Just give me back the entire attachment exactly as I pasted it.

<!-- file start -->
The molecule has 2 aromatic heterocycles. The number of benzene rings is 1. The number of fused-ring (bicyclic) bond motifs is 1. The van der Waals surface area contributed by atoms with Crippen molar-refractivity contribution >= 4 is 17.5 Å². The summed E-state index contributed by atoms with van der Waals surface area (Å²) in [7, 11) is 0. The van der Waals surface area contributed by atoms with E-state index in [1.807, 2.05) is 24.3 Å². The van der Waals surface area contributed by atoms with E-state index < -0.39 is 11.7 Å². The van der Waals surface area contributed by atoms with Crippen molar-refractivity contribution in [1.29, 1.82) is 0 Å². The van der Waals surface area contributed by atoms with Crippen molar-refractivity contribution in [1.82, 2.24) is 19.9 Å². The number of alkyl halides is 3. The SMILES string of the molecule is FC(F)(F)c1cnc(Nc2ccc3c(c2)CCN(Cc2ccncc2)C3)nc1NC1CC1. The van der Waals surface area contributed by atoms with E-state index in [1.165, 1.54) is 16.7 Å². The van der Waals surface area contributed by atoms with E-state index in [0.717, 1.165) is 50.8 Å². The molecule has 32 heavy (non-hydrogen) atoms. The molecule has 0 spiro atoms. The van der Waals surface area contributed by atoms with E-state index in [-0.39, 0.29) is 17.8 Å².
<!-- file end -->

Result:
The molecule has 2 aromatic heterocycles. The number of benzene rings is 1. The number of fused-ring (bicyclic) bond motifs is 1. The van der Waals surface area contributed by atoms with Crippen molar-refractivity contribution >= 4 is 17.5 Å². The summed E-state index contributed by atoms with van der Waals surface area (Å²) in [7, 11) is 0. The van der Waals surface area contributed by atoms with E-state index in [1.807, 2.05) is 24.3 Å². The van der Waals surface area contributed by atoms with E-state index < -0.39 is 11.7 Å². The van der Waals surface area contributed by atoms with Crippen molar-refractivity contribution in [1.29, 1.82) is 0 Å². The van der Waals surface area contributed by atoms with Crippen molar-refractivity contribution in [1.82, 2.24) is 19.9 Å². The number of alkyl halides is 3. The SMILES string of the molecule is FC(F)(F)c1cnc(Nc2ccc3c(c2)CCN(Cc2ccncc2)C3)nc1NC1CC1. The van der Waals surface area contributed by atoms with E-state index in [1.165, 1.54) is 16.7 Å². The van der Waals surface area contributed by atoms with E-state index in [0.717, 1.165) is 50.8 Å². The molecule has 32 heavy (non-hydrogen) atoms. The molecule has 0 spiro atoms. The van der Waals surface area contributed by atoms with E-state index in [-0.39, 0.29) is 17.8 Å².